Indeed, the situation seems to be above the control of the Korean government. Under the pressure of the two countries, the government has been incoherent with their stance regarding THAAD. It has been shunted aside from discussion, indecisively changing words according to the opponent of the conference. Also, against the nuclear threat of North Korea, President Moon promised to take a leading role in solving the problem in his congratulatory speech of the Independence Day of Korea. Like his words, there have been attempts to pass sanctions, separately from the U.S., but no detailed proposal has been made.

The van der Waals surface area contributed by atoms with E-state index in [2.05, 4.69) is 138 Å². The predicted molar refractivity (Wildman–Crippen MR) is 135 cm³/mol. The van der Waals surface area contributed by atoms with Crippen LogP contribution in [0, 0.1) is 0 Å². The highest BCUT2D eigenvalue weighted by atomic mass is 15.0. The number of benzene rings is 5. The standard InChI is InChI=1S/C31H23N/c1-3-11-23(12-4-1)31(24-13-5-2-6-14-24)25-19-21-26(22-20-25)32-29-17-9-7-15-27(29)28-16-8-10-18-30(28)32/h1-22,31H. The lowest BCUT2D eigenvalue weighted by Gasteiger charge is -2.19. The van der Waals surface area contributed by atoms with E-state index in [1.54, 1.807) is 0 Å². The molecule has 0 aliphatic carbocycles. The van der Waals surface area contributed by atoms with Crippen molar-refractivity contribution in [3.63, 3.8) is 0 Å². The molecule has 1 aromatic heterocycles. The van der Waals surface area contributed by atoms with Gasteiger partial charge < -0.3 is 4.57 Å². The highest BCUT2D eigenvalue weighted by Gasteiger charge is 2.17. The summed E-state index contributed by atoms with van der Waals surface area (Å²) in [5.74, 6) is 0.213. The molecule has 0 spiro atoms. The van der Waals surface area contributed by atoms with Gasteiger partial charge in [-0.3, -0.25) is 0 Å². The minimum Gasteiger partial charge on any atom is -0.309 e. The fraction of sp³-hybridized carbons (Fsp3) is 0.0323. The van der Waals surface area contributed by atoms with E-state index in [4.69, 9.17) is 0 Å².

Acknowledging the fact that China and the U.S. are the ones who control the international arena, not Korea, is important. The current situation is unlikely to be directed under the hands of a middle power, and such an act might even damage Korea in the attempt. Thus, from Professor Lee’s perspective, the driver’s seat theory is both unrealistic and risky. It would be best for the government to be satisfied with the passenger seat. To observe the situation carefully and to focus on minimizing damage should be the priority, rather than fighting over the steering wheel against two great powers.